Q&A: Food for Thought

Jan. 8, 2016
Exploring the relationship between water scarcity & food production

About the author: Dr. Ku McMahan is team lead of Securing Water for Food: a Grand Challenge for Development. McMahan can be reached at [email protected]. Amy McIntosh is associate editor for iWWD. McIntosh can be reached at [email protected] or 847.391.1025.

Food and water are two basic necessities of life, but as water resources become scarcer worldwide, the impact on food production could be devastating. Securing Water for Food (SWFF) is a challenge designed to find and accelerate innovations to help alleviate the threat of water scarcity through new technologies and business models. W&WD Associate Editor Amy McIntosh asked Dr. Ku McMahan, team lead for SWFF, about the challenge and its goals. 

Amy McIntosh: What is the relationship between water and food? How does water scarcity impact food production?

Ku McMahan: More than 70% of water use is in the food value chain. At the same time, roughly 2.8 billion people globally live in areas impacted by water scarcity. For nearly half of those people, demand is greater than supply. As demand continues to increase, there will be less and less water available for food production, processing and distribution. The resulting decrease in agricultural productivity drastically impacts agrarian and world economies. But growth in the agricultural sector is one of the most effective ways of raising incomes and reducing poverty in the developing world. Plain and simple, water access is vital to food security, our economies and our health, at home and abroad. 

McIntosh: Which types of innovations are necessary to alleviate water scarcity?

McMahan: We look for innovators from all over the world who are interested in improving food production in the developing world from a number of different angles, namely water efficiency and wastewater reuse, water capture and storage, and desalination technologies. After extensive market research, SWFF found that technologies to combat these problems were not reaching all parts of the food value chain in developing countries due to issues like cost, lack of supply chains or market risk. In addition to technologies, we’re also looking for cutting-edge, advanced business models that could also address this issue.

That’s why SWFF looks for innovators who will think outside the box. For instance, one of our innovators, MetaMeta & SaltFarmTexel, has invented a non-[genetically modified organism], salt-tolerant potato that requires very little freshwater for cultivation. They have already harvested their first crop in Pakistan, where they are implementing and scaling up access to this potato will allow better land use in areas with high salinity and will reduce the pressure on freshwater resources.

McIntosh: What is the mission of SWFF?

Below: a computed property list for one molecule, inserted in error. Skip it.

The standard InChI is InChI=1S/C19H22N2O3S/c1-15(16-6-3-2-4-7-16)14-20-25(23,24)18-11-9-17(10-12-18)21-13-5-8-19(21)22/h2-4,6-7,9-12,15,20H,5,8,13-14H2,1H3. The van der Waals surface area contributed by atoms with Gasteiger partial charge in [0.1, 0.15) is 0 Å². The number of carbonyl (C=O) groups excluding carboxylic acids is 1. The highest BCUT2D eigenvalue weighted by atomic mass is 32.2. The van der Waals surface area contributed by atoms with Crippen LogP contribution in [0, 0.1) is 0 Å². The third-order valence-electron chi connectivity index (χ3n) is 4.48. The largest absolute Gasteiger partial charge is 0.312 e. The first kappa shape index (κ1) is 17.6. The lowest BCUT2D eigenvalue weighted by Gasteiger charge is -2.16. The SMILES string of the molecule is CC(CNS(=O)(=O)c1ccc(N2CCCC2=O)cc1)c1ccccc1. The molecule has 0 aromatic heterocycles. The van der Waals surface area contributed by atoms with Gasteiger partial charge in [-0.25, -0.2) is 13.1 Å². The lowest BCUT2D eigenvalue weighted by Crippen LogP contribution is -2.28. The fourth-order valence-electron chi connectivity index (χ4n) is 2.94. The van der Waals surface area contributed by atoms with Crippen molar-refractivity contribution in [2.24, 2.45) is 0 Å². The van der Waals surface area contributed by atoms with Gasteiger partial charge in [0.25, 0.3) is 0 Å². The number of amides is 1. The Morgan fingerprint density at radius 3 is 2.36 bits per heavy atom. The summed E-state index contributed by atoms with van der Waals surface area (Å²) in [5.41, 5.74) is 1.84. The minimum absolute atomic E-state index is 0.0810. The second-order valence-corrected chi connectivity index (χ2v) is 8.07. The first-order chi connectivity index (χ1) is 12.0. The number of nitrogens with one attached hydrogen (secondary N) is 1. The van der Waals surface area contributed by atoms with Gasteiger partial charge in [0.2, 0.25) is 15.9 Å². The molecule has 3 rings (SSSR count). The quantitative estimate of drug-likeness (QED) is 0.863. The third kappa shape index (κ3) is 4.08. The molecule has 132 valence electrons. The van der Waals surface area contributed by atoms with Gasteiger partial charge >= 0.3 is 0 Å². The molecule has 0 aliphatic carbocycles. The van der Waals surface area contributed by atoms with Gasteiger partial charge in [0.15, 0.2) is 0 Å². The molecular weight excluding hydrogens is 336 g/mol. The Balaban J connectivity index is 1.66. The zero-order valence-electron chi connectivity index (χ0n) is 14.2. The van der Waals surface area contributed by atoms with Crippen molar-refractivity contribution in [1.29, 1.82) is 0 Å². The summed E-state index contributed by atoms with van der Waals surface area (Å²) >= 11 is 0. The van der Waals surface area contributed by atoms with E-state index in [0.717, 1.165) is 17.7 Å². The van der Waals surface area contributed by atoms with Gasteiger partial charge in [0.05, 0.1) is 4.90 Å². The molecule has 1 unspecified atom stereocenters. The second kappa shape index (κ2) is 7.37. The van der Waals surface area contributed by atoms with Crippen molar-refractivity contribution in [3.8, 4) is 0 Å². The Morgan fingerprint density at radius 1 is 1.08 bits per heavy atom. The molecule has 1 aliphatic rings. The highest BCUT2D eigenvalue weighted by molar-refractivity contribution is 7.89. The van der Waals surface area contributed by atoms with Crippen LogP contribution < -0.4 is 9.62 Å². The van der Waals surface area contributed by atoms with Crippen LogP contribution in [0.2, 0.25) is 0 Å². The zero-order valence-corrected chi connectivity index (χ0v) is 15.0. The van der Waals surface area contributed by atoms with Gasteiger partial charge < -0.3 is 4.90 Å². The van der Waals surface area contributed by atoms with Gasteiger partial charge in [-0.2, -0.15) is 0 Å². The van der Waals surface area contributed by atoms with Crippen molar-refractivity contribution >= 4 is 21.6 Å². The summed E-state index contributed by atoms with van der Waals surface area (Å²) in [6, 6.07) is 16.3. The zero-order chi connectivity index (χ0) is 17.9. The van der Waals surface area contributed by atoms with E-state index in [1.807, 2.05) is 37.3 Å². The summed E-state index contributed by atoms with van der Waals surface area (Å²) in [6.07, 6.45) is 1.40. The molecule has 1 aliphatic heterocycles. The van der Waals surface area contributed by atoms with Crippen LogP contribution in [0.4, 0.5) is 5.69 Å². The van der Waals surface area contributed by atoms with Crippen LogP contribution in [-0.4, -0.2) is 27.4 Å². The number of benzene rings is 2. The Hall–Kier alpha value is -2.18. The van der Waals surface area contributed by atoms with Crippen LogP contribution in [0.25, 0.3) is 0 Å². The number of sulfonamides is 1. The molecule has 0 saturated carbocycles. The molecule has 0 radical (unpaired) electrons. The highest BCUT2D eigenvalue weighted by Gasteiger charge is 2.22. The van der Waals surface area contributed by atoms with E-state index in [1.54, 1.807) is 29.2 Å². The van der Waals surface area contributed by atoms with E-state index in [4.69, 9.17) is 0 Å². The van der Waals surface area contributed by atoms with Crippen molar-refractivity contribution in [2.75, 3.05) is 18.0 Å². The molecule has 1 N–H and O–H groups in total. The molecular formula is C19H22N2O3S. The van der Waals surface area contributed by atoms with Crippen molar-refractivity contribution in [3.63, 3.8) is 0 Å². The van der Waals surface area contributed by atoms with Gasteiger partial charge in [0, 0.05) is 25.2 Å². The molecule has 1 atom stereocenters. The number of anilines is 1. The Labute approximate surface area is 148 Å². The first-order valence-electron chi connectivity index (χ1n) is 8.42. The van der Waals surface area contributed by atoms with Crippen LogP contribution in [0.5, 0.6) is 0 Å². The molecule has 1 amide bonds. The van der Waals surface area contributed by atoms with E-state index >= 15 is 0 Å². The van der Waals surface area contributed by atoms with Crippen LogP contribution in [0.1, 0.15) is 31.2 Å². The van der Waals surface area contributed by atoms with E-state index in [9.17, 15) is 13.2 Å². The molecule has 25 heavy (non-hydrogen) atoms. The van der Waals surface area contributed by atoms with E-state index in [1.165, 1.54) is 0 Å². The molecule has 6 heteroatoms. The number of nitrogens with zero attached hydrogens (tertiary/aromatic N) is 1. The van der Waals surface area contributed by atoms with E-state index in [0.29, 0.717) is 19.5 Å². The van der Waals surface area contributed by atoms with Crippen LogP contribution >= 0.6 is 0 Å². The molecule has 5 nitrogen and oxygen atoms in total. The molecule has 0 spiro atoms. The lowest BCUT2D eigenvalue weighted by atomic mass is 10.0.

McMahan: SWFF is a Grand Challenge for Development (a U.S. Agency for International Development initiative), so it is rooted in two fundamental beliefs about international development: Science and technology, when applied appropriately, can have transformational effects; and engaging the world in the quest for solutions is critical to instigating breakthrough progress.

Under this catalytic model, SWFF is looking for game-changing solutions that will increase water availability and promote efficient use of water in the food value chain. SWFF taps the transformative power of science and technology and the collective imagination and ingenuity of experts across a broad range of disciplines to bring scalable, affordable solutions for water efficiency in agriculture to the developing world. 

We seek truly groundbreaking technologies and business models that go beyond what is already being done in this space. Innovations must have been designed with the end-user in mind and demonstrate an understanding of the local environment—local partnerships and presence are critical. In focusing on projects that are post-pilot with viable business models, we aim to “invest” in innovations that have a high potential to scale and achieve commercial growth.

McIntosh: Please give an example of a project that received funding and is creating a meaningful solution in a water-scarce area.

McMahan: One of our India-based innovators, MyRain, helps Indian farmers better irrigate their crops by using drip irrigation, which can increase water efficiency by up to 50% and can double crop yield. MyRain LLC uses a mobile software to train, support and transact with irrigation system distributors so they can more effectively sell, distribute and install new systems. The application helps promote a more efficient distribution network, create jobs and improve farmers’ incomes. In working with MyRain, we have been able to not only provide them with funding but also technical assistance to help them refine their approach and business model.

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About the Author

Amy McIntosh

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